Unfortunately, the war intervened in his plans to join an expedition. He enlisted into the Army but contracted typhoid before deploying, which rendered him unfit for active service. Not to be deterred from assisting in the war effort, he signed on to work in the engines of the Aquitania – a troop-carrying liner that delivered thousands of Australian, New Zealand and allied troops and returned wounded throughout the world.

Finally, following the war’s end in 1947, he received a message from Mawson. He was wanted in Melbourne immediately to head south as an engineer. He had realised his dream. After a fifteen-month trip to Macquarie Island in 1949, then Heard Island in 1952, John joined Phil Law on the expedition that founded Mawson Station in 1954. After returning from that expedition, John lived a full life, passing away just last year at one hundred and one years of age. Both in military service and in the founding of the station we now call home, John embodies the strength and determination that we associate with the Anzac spirit.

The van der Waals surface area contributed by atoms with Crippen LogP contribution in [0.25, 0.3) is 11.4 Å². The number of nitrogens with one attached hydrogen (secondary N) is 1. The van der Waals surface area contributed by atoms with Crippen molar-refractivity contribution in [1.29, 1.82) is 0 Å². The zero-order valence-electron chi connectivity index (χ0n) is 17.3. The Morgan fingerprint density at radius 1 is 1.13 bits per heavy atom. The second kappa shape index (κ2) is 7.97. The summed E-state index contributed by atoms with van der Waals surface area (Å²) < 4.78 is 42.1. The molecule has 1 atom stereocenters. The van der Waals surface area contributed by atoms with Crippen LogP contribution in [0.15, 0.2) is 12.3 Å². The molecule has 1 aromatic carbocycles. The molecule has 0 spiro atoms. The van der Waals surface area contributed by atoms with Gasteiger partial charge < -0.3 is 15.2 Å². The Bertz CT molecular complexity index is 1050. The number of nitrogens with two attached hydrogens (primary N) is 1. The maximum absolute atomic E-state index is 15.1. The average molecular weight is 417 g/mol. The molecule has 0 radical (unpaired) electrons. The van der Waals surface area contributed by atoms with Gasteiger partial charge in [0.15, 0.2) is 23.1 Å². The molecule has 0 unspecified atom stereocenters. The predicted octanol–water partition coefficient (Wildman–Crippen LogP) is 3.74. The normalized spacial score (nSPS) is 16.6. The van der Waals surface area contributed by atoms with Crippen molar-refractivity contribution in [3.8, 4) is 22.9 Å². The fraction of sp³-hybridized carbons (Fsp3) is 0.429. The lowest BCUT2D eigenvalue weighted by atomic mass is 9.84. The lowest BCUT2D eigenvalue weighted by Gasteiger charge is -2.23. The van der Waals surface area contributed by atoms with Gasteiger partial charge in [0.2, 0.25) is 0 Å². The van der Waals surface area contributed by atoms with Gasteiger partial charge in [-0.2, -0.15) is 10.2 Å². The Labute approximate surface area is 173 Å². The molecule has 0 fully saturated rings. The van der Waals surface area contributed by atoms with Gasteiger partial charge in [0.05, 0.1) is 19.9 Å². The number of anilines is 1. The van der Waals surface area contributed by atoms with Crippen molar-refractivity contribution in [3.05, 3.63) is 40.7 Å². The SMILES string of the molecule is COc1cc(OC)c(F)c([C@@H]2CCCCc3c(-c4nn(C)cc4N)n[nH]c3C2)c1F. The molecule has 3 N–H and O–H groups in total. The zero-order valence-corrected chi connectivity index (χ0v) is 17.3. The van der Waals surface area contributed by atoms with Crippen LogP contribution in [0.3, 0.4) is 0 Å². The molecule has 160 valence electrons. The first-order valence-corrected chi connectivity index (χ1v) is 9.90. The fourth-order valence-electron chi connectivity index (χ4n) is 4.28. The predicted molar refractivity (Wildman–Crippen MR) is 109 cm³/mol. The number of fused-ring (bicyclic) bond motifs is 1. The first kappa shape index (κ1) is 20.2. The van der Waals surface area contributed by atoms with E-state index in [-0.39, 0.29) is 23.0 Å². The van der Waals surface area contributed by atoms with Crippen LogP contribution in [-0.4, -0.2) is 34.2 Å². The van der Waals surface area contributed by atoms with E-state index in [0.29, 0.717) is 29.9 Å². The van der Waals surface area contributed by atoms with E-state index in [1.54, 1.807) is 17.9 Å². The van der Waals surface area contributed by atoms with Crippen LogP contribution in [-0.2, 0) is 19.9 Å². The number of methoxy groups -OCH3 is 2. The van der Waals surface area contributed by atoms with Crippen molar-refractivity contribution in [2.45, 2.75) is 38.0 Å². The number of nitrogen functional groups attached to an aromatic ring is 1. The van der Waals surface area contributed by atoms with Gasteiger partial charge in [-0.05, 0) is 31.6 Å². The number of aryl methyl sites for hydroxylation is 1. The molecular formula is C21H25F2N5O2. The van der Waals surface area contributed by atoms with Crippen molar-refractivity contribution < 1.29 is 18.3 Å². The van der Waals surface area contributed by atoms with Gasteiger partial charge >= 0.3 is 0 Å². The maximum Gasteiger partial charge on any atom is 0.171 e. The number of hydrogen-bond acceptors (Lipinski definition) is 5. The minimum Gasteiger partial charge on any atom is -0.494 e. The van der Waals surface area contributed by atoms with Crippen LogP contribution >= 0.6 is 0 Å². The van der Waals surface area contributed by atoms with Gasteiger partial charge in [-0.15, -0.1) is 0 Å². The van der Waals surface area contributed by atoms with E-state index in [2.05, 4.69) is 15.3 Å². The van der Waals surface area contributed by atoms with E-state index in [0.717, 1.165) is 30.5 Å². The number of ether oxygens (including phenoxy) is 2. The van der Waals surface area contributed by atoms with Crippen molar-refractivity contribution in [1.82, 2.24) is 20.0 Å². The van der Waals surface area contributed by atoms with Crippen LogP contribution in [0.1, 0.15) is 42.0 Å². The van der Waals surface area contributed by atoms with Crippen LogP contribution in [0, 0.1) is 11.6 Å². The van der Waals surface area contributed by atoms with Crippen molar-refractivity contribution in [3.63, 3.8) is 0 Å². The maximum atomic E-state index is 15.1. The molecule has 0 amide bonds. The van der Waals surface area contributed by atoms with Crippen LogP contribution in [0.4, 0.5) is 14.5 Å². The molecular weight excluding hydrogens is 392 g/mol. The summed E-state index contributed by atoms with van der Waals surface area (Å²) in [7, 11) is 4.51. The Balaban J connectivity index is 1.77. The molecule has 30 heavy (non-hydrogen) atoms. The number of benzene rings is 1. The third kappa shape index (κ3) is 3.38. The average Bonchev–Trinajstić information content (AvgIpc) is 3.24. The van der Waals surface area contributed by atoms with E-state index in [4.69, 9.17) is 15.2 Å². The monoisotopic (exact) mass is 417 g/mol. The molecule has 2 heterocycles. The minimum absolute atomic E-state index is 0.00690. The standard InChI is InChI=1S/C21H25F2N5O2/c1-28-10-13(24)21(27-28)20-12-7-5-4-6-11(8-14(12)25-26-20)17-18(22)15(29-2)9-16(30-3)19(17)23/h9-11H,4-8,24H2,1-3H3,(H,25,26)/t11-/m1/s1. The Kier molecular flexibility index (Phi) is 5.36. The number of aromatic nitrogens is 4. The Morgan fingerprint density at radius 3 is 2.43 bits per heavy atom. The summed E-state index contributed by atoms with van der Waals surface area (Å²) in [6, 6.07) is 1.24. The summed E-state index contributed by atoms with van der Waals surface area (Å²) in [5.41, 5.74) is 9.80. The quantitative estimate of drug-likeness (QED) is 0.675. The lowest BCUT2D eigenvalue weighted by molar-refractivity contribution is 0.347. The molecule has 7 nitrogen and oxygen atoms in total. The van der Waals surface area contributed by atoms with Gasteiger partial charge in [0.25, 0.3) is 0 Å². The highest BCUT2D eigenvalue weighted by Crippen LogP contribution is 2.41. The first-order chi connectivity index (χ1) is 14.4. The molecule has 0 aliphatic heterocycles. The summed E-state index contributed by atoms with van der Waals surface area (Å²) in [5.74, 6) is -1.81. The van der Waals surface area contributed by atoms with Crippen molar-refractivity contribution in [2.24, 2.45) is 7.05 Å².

Each generation faces their own challenges and conflicts, and strive to find their own identity as Australians. But it is those shared aspects of the Anzac spirit that unite us. Courage, integrity, selflessness, and mateship. It is those characteristics that we as expeditioners strive to display in our service here at Mawson so that we may be proud of our work and our country, but more importantly, so that we may be proud of ourselves and our team.

As we gather here in the first light of dawn, we remember those who have given their lives, as well as those who have served Australia, whether in the military or other ways, such as here in Antarctica. I hope that remembering such sacrifice will help to remind us of the importance of working together to build a more peaceful country and world for ourselves and those generations to come.

Cat (Mawson SL)